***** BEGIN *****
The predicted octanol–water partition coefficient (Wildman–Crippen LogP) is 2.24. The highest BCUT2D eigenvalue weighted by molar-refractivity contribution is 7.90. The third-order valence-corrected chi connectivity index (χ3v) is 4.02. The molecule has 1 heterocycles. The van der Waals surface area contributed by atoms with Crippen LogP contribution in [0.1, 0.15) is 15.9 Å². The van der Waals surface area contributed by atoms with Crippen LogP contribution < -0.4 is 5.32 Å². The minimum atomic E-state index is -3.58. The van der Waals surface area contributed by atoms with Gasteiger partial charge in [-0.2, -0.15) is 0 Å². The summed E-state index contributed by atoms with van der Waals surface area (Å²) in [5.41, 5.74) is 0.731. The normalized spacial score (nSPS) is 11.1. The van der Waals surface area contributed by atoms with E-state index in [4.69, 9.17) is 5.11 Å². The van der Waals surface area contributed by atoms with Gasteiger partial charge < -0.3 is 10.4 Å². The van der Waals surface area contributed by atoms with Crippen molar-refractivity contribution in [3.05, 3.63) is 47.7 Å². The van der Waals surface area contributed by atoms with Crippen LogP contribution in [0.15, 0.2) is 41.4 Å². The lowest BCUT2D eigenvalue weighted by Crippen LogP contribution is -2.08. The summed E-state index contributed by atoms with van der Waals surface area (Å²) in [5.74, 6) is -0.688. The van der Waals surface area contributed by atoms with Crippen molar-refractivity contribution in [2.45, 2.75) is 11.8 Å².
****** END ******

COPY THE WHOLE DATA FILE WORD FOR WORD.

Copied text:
The predicted octanol–water partition coefficient (Wildman–Crippen LogP) is 2.24. The highest BCUT2D eigenvalue weighted by molar-refractivity contribution is 7.90. The third-order valence-corrected chi connectivity index (χ3v) is 4.02. The molecule has 1 heterocycles. The van der Waals surface area contributed by atoms with Crippen LogP contribution in [0.1, 0.15) is 15.9 Å². The van der Waals surface area contributed by atoms with Crippen LogP contribution < -0.4 is 5.32 Å². The minimum atomic E-state index is -3.58. The van der Waals surface area contributed by atoms with Gasteiger partial charge in [-0.2, -0.15) is 0 Å². The summed E-state index contributed by atoms with van der Waals surface area (Å²) in [5.41, 5.74) is 0.731. The normalized spacial score (nSPS) is 11.1. The van der Waals surface area contributed by atoms with E-state index in [4.69, 9.17) is 5.11 Å². The van der Waals surface area contributed by atoms with Gasteiger partial charge < -0.3 is 10.4 Å². The van der Waals surface area contributed by atoms with Crippen molar-refractivity contribution in [3.05, 3.63) is 47.7 Å². The van der Waals surface area contributed by atoms with Crippen LogP contribution in [0.15, 0.2) is 41.4 Å². The lowest BCUT2D eigenvalue weighted by Crippen LogP contribution is -2.08. The summed E-state index contributed by atoms with van der Waals surface area (Å²) in [5.74, 6) is -0.688. The van der Waals surface area contributed by atoms with Crippen molar-refractivity contribution in [2.45, 2.75) is 11.8 Å².